However, if any income and expenses cannot be separated clearly it shall be estimated in accordance with the rules prescribed in the Ministerial Regulations.

         For more details, please see: https://bit.ly/2SfaTgU

Interesting Deka
Dika                          (Supreme Court Judgment) No. 1105/2561, in re:
Between                  Por L.P.                                   Plaintiff
                                 Revenue Department           Defendant
Issue :                      Prohibited expenses for apartment rental business

Facts: The Plaintiff operated an apartment rental business including furniture rental and electricity, water, telephone and cable TV were also provided. The Revenue Department’s assessment officer noticed that the Plaintiff made a low revenue recognition and included a prohibited expense in the calculation to pay tax which thereby resulted in a lower net loss claimed by the Plaintiff.

Issue to consider: Are wear and depreciation, car accessories, advertising on cars, gift baskets, and car decorations a prohibited expense? Can such expenses be included in the calculation of net profit??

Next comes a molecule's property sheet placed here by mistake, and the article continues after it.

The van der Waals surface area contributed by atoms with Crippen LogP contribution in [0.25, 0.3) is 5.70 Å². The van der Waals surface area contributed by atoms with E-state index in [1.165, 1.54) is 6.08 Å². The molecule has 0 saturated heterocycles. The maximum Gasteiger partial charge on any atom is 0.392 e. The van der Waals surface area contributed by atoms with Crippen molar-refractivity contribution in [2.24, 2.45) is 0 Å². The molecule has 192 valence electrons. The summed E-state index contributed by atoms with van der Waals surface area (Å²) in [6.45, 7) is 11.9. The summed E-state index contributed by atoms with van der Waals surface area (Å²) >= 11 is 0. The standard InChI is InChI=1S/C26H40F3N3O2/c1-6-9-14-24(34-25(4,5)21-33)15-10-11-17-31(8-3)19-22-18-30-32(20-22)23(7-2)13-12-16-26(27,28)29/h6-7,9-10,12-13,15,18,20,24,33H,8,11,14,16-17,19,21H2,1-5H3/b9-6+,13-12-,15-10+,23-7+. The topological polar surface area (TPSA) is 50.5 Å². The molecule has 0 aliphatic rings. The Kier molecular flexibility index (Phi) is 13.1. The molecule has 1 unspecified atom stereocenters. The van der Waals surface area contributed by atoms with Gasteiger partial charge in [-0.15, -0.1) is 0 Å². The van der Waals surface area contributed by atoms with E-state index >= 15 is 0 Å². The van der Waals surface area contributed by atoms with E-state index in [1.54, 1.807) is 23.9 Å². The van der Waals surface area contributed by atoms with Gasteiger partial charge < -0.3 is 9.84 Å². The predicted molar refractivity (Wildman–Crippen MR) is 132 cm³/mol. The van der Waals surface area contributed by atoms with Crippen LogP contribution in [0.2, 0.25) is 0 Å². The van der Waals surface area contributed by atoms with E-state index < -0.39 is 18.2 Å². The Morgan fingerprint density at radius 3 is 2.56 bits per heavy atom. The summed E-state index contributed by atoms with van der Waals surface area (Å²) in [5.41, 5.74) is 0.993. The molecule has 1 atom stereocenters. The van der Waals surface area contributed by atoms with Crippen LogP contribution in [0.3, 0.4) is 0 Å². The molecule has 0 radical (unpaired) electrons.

Judgment of the Supreme Court: The Plaintiff had an expense related to car wear and depreciation, car accessories, advertising on cars, gift baskets, and car decoration. To be able to include such expenses it must be necessary and appropriate for the condition of the business. In this case the Plaintiff only had three directors and the main revenue of the Plaintiff was derived from renting out an apartment. However, the Plaintiff owned 7 cars and claimed the cost of fuel, maintenance, car tax and other expenses, the Court held that these expenses were not appropriate for the businesses and thus cannot be considered as an expense for the purpose of making profits or directly for the business. Furthermore, the Court held that with respect to the expenses relating to car equipment, gift baskets, and car decoration, the Plaintiff failed to prove that these expenses are for the purpose of a particular business or for the purpose of the business making profits. Therefore, the Court determined that the car wear and depreciation, car accessories, advertising on cars, gift baskets, and car decoration are to be considered as a prohibited expense.